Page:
), a physician of Selybria or Selymbria in Thrace, who lived in the fifth century B. C.
He was one of the tutors of Hippocrates (Suid. s. v. Ἱπποκράτης
; Sorani Vita Hiippocr.;
Jo. Tzetz. Chil. vii. Hist.
155. ap. Fabric. Bibl. Graec.
vol. xii. p. 681, ed. vet.).
He is mentioned, together with Iccus of Tarentum, as being one of the first persons who applied gymnastics to the treatment of disease and the preservation of health. (Plat. Protag.
§ 20. p. 316; Lucian, Quomiodo Histor. sit conscrib.
He was not only a physician, but also a παιδοτρίβης
, or gymnastic-master (Plat. De Rep.
iii. p. 406), and a sophist (Id. Protag. l.
c.), and was induced to study gymnastics in a medical point of view, from having himself been benefited by them. From a passage in Plato (Phaedr.
init., et Schol.),
it has been supposed that he used to order his patients to walk from Athens to Megara, and to return as soon as they had reached the walls of the latter town.
The distance, however, which would be more than seventy miles, renders this quite impossible ; nor do the words of Plato necessarily imply that he ever gave any such directions.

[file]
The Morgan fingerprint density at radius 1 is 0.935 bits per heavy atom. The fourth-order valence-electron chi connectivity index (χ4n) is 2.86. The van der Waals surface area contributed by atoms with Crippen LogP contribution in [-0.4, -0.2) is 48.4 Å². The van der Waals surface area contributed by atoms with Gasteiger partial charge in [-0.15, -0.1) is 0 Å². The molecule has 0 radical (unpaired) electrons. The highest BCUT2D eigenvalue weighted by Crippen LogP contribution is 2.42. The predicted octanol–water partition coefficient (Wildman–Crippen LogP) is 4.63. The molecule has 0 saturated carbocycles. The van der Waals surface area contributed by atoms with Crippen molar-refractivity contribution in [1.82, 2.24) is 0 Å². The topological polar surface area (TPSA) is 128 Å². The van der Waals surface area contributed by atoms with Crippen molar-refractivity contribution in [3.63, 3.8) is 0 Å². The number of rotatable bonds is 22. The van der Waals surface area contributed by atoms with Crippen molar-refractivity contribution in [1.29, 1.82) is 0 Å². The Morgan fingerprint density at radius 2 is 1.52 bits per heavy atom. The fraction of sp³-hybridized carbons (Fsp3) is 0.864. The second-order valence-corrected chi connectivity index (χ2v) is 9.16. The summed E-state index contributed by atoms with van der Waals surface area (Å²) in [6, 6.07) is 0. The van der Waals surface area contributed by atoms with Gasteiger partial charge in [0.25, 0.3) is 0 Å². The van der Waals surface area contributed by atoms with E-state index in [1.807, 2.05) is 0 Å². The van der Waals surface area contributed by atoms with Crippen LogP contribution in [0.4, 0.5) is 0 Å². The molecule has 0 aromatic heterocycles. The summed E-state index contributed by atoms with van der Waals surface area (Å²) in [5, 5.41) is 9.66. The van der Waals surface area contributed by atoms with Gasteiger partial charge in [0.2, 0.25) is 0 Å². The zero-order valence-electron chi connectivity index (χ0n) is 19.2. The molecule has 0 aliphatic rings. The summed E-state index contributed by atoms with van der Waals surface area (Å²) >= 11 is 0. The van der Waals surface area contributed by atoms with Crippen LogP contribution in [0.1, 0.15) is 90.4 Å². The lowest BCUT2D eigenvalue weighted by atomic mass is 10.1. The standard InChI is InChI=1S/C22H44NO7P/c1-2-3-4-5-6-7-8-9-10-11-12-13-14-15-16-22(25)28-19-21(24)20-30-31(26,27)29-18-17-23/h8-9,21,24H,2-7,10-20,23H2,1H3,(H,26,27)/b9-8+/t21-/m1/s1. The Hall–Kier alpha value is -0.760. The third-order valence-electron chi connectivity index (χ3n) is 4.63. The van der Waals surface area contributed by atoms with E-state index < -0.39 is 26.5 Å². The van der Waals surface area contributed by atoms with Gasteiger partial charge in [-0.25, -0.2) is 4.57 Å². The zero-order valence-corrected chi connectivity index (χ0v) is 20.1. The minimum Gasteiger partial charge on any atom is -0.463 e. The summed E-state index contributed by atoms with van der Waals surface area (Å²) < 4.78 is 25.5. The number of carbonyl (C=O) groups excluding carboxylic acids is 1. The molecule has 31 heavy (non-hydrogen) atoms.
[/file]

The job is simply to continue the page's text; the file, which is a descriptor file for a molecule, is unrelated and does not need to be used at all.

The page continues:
A passage also in the sixth book of Hippocrates, De Morbis Vulgaribus
(6.3, vol. iii. p. 599), has been quoted as confirming Plato's words, and accusing Herodicus of killing his patients by walking, &c. ; but the reading in this place is uncertain, and M. Littré considers that we should probably read Πρόδικος
, and not Ἡρόδικος
vol. i. p. 51).
It should, however. be added, that Galen, in his commentary on the above passage (3.31, vol. xvii. pt. ii. p. 99), though he reads Πρόδικος
, considers him to be the same person who is mentioned by Plato; and Pliny, when he speaks of Prodicus
29.2), is probably alluding to him also.
He is mentioned by several other ancient authors; as Plutarch (De Sera Num. Vind.
100.9.), Aristotle (De Rhet.
1.5.10), Eustathius (ad Il.
i. p. 763, 16), Caelius Aurelianus (De Morb. Chron.
5.1), and in Cramer's Anecd. Graec. Paris.